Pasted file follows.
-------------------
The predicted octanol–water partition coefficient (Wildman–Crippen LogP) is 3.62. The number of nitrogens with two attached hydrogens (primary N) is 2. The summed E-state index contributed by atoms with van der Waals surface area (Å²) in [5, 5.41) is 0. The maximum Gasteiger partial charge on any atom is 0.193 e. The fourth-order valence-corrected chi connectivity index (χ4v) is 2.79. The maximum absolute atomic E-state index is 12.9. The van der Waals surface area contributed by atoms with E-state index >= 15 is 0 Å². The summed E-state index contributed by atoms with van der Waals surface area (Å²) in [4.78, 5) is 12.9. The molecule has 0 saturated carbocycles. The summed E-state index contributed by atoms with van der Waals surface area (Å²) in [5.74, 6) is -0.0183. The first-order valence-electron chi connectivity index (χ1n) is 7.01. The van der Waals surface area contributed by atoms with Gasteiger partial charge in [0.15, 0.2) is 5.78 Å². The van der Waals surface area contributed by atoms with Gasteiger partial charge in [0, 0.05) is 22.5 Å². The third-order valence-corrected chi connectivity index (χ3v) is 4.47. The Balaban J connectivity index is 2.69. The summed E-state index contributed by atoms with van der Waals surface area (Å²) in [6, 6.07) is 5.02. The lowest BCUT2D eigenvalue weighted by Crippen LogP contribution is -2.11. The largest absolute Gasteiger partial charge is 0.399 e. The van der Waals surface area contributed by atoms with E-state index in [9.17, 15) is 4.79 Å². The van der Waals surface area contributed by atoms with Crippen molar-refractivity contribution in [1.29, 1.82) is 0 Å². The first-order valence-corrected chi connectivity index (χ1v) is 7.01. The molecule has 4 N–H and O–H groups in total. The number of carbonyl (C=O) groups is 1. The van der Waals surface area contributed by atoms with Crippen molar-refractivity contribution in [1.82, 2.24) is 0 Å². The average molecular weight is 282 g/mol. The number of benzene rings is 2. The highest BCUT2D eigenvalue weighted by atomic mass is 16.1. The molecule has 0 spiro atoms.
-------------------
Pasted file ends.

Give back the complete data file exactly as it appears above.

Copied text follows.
The predicted octanol–water partition coefficient (Wildman–Crippen LogP) is 3.62. The number of nitrogens with two attached hydrogens (primary N) is 2. The summed E-state index contributed by atoms with van der Waals surface area (Å²) in [5, 5.41) is 0. The maximum Gasteiger partial charge on any atom is 0.193 e. The fourth-order valence-corrected chi connectivity index (χ4v) is 2.79. The maximum absolute atomic E-state index is 12.9. The van der Waals surface area contributed by atoms with E-state index >= 15 is 0 Å². The summed E-state index contributed by atoms with van der Waals surface area (Å²) in [4.78, 5) is 12.9. The molecule has 0 saturated carbocycles. The summed E-state index contributed by atoms with van der Waals surface area (Å²) in [5.74, 6) is -0.0183. The first-order valence-electron chi connectivity index (χ1n) is 7.01. The van der Waals surface area contributed by atoms with Gasteiger partial charge in [0.15, 0.2) is 5.78 Å². The van der Waals surface area contributed by atoms with Gasteiger partial charge in [0, 0.05) is 22.5 Å². The third-order valence-corrected chi connectivity index (χ3v) is 4.47. The Balaban J connectivity index is 2.69. The summed E-state index contributed by atoms with van der Waals surface area (Å²) in [6, 6.07) is 5.02. The lowest BCUT2D eigenvalue weighted by Crippen LogP contribution is -2.11. The largest absolute Gasteiger partial charge is 0.399 e. The van der Waals surface area contributed by atoms with E-state index in [9.17, 15) is 4.79 Å². The van der Waals surface area contributed by atoms with Crippen molar-refractivity contribution in [1.29, 1.82) is 0 Å². The first-order valence-corrected chi connectivity index (χ1v) is 7.01. The molecule has 4 N–H and O–H groups in total. The number of carbonyl (C=O) groups is 1. The van der Waals surface area contributed by atoms with Crippen molar-refractivity contribution in [1.82, 2.24) is 0 Å². The average molecular weight is 282 g/mol. The number of benzene rings is 2. The highest BCUT2D eigenvalue weighted by atomic mass is 16.1. The molecule has 0 spiro atoms.